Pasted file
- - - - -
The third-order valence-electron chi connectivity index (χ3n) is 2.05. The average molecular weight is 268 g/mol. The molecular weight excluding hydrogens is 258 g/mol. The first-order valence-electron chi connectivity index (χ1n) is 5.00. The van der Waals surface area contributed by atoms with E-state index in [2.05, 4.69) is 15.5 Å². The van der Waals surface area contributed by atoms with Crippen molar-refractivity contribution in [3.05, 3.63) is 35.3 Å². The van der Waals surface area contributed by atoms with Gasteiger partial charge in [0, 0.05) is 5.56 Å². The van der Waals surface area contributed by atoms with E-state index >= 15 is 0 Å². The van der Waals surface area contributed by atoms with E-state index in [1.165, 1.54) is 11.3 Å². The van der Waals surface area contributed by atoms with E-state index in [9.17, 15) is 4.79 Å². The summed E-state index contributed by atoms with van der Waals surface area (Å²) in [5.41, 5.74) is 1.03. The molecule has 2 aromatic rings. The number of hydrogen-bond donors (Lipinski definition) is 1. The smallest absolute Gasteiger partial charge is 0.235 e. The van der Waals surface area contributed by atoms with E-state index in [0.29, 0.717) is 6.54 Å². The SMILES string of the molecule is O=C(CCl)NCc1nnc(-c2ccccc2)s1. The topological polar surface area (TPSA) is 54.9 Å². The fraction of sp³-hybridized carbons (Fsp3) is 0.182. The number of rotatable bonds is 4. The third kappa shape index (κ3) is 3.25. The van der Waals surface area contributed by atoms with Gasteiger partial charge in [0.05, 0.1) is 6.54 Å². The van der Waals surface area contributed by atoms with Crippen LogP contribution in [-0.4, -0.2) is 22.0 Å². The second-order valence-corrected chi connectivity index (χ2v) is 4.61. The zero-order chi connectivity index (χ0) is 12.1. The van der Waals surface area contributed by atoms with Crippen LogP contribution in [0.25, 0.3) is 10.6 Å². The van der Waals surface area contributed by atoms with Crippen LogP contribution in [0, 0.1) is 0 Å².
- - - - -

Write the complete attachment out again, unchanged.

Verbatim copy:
The third-order valence-electron chi connectivity index (χ3n) is 2.05. The average molecular weight is 268 g/mol. The molecular weight excluding hydrogens is 258 g/mol. The first-order valence-electron chi connectivity index (χ1n) is 5.00. The van der Waals surface area contributed by atoms with E-state index in [2.05, 4.69) is 15.5 Å². The van der Waals surface area contributed by atoms with Crippen molar-refractivity contribution in [3.05, 3.63) is 35.3 Å². The van der Waals surface area contributed by atoms with Gasteiger partial charge in [0, 0.05) is 5.56 Å². The van der Waals surface area contributed by atoms with E-state index >= 15 is 0 Å². The van der Waals surface area contributed by atoms with E-state index in [1.165, 1.54) is 11.3 Å². The van der Waals surface area contributed by atoms with E-state index in [9.17, 15) is 4.79 Å². The summed E-state index contributed by atoms with van der Waals surface area (Å²) in [5.41, 5.74) is 1.03. The molecule has 2 aromatic rings. The number of hydrogen-bond donors (Lipinski definition) is 1. The smallest absolute Gasteiger partial charge is 0.235 e. The van der Waals surface area contributed by atoms with E-state index in [0.29, 0.717) is 6.54 Å². The SMILES string of the molecule is O=C(CCl)NCc1nnc(-c2ccccc2)s1. The topological polar surface area (TPSA) is 54.9 Å². The fraction of sp³-hybridized carbons (Fsp3) is 0.182. The number of rotatable bonds is 4. The third kappa shape index (κ3) is 3.25. The van der Waals surface area contributed by atoms with Gasteiger partial charge in [0.05, 0.1) is 6.54 Å². The van der Waals surface area contributed by atoms with Crippen LogP contribution in [-0.4, -0.2) is 22.0 Å². The second-order valence-corrected chi connectivity index (χ2v) is 4.61. The zero-order chi connectivity index (χ0) is 12.1. The van der Waals surface area contributed by atoms with Crippen LogP contribution in [0.25, 0.3) is 10.6 Å². The van der Waals surface area contributed by atoms with Crippen LogP contribution in [0, 0.1) is 0 Å².